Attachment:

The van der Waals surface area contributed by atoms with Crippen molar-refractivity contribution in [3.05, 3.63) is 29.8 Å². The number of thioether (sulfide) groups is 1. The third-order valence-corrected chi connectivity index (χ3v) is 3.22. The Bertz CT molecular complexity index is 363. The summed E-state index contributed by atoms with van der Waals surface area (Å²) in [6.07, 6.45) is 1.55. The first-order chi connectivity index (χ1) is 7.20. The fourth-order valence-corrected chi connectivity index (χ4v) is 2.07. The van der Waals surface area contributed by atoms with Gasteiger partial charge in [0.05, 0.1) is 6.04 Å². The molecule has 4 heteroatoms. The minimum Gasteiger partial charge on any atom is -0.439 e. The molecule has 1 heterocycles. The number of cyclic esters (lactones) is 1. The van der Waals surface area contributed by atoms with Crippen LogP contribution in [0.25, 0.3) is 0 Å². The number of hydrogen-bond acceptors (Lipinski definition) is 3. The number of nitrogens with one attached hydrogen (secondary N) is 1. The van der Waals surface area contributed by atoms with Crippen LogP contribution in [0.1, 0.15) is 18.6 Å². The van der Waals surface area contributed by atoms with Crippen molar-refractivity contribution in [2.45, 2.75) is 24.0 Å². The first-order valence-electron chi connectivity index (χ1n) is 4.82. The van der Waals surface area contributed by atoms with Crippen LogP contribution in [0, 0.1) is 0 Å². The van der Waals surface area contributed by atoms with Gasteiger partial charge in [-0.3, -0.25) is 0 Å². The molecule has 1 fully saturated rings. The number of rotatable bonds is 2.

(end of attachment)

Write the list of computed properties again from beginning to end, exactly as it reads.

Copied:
The van der Waals surface area contributed by atoms with Crippen molar-refractivity contribution in [3.05, 3.63) is 29.8 Å². The number of thioether (sulfide) groups is 1. The third-order valence-corrected chi connectivity index (χ3v) is 3.22. The Bertz CT molecular complexity index is 363. The summed E-state index contributed by atoms with van der Waals surface area (Å²) in [6.07, 6.45) is 1.55. The first-order chi connectivity index (χ1) is 7.20. The fourth-order valence-corrected chi connectivity index (χ4v) is 2.07. The van der Waals surface area contributed by atoms with Gasteiger partial charge in [0.05, 0.1) is 6.04 Å². The molecule has 4 heteroatoms. The minimum Gasteiger partial charge on any atom is -0.439 e. The molecule has 1 heterocycles. The number of cyclic esters (lactones) is 1. The van der Waals surface area contributed by atoms with Crippen LogP contribution in [0.25, 0.3) is 0 Å². The number of hydrogen-bond acceptors (Lipinski definition) is 3. The number of nitrogens with one attached hydrogen (secondary N) is 1. The van der Waals surface area contributed by atoms with Crippen LogP contribution in [0.1, 0.15) is 18.6 Å². The van der Waals surface area contributed by atoms with Crippen molar-refractivity contribution in [2.45, 2.75) is 24.0 Å². The first-order valence-electron chi connectivity index (χ1n) is 4.82. The van der Waals surface area contributed by atoms with Crippen LogP contribution in [0, 0.1) is 0 Å². The van der Waals surface area contributed by atoms with Gasteiger partial charge in [-0.3, -0.25) is 0 Å². The molecule has 1 fully saturated rings. The number of rotatable bonds is 2.